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With Football Back, Iowa's Eliminated Programs Want Answers

Instead of being transparent about why Iowa cut four sports, the administration deflected criticism to the Big Ten. But with football returning, the Hawkeyes' bluff has been called.

Matt Purdy is as Iowa as caucuses and corn. A native of Cedar Falls, the burly offensive lineman grew up wanting to be a Hawkeye football player. The minute coach Hayden Fry sat down in his living room in the early 1990s to recruit him, Purdy was sold. He canceled all other visits and committed soon thereafter.

Purdy played from 1992–95 at Iowa and was a team captain as a senior. In a room full of Hawkeyes memorabilia at his suburban Chicago home, one of his prized possessions is a picture of him helping carry Fry off the field after his 200th career victory.

More than two decades later, Purdy’s son, Ryan, became a Big Ten–caliber swimming recruit. His school choice? Iowa. Matt couldn’t have been more proud.

“I can’t wait to make my own legacy here and have people call you ‘Ryan Purdy’s dad,’“ Ryan told his father.


“Now I can’t stand the thought of moving him out of there in mid-May,” Matt said. “My family and I are rabid Hawkeye fans. We may have to split from that place.”

On Aug. 21, Iowa athletic director Gary Barta announced that the school was eliminating four sports at the end of the 2020–21 school year. Among them were the men’s and women’s swim teams (men’s gymnastics and men’s tennis were the others). Barta’s announcement was at best opportunistic, and at worst dishonest.

The announcement came 10 days after the Big Ten postponed the fall football season, touching off alarm and outrage around the conference. It was two days after conference commissioner Kevin Warren stated that, despite the backlash, the decision would not be reversed.

Barta and Iowa president Bruce Herrald piggybacked off the Big Ten news to deliver their bad news to the four eliminated programs. They directly cited the postponement of football.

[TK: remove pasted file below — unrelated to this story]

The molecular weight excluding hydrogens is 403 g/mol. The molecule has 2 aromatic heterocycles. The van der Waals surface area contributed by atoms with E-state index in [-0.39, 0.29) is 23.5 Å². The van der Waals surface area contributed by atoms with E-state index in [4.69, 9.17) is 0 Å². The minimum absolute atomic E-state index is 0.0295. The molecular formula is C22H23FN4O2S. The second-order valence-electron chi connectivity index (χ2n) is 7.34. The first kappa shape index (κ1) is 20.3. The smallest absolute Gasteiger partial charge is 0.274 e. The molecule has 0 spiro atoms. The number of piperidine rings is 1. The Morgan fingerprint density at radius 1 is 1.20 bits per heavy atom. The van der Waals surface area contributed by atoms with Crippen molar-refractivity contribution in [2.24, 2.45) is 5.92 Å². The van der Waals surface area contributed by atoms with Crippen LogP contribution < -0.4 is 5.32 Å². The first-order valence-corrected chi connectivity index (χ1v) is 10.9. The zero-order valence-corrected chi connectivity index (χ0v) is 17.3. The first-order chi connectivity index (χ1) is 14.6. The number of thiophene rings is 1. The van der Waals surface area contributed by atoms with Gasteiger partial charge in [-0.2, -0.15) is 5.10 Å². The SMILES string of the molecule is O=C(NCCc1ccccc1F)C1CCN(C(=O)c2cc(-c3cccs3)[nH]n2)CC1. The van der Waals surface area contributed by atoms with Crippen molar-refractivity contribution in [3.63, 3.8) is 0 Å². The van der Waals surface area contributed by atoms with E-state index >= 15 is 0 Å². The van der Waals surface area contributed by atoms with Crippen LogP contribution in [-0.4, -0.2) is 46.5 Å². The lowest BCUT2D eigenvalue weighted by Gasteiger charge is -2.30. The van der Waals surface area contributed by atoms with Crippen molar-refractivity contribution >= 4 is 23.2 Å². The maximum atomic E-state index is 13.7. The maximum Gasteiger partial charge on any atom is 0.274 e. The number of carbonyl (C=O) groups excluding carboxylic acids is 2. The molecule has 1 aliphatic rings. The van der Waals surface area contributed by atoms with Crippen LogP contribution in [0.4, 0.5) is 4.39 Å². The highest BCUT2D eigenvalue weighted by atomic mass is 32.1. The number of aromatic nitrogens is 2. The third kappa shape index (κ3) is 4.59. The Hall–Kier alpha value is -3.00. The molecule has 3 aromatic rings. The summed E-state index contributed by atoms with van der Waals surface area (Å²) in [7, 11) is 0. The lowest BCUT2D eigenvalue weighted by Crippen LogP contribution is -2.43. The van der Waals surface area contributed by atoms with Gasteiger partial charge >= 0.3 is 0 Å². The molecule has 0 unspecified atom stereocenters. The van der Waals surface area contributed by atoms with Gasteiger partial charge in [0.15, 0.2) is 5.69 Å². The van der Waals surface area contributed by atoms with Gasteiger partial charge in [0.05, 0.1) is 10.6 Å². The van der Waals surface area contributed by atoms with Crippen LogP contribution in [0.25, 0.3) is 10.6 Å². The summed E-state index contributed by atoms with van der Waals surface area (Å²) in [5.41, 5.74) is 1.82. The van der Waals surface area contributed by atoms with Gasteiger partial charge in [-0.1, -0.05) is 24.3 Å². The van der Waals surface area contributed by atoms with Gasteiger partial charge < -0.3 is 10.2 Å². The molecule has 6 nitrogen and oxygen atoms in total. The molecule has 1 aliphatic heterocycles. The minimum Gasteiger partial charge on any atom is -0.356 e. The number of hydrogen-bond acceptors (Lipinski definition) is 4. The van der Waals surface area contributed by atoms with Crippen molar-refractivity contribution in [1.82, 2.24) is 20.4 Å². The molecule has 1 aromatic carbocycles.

This is the first paragraph from an “open letter” from Herrald and Barta announcing the news: “The COVID-19 pandemic resulted in a financial exigency which threatens our continued ability to adequately support 24 intercollegiate athletics programs at the desired championship level. With the Big Ten Conference’s postponement of fall competition on Aug. 11, University of Iowa Athletics now projects lost revenue of approximately $100 million and an overall deficit between $60-75 million this fiscal year. A loss of this magnitude will take years to overcome. We have a plan to recover, but the journey will be challenging.”

And this is what Barta said on Aug. 24, when he had a Zoom press conference with the media: “The financial fallout that COVID-19 led to the postponement, cancellation, of fall football. Were it not for that, we would not have been dropping those four sports. And so, Aug. 11 was a memorable day. From that point forward, we started to put a plan into action.”


Seems pretty clear, right? Big Ten cancels fall football on Aug. 11, forcing Iowa’s hand to eliminate those sports. That was the party line. Except …

On Sept. 16, the Big Ten staged the U-turn to end all U-turns and brought back fall football. This led Purdy and many other Iowa alums, fans and athletes to ask a perfectly logical question: If football is back and the budget hit that was attributed to its postponement—verbally and in writing—is lessened, are the eliminated sports back as well?

Bluff called. Answer unchanged.

Herrald and Barta have dug in. Those sports are not coming back, they said.

“Will the announcement of football change the decisions we made? No,” Barta said Sept. 17. “The short answer is no. … Maybe our deficit goes from 75 million to 60 million. The deficit we will take on this year—I hate to use the word catastrophic, but it really is catastrophic. … Unfortunately that’s still going to be the case.”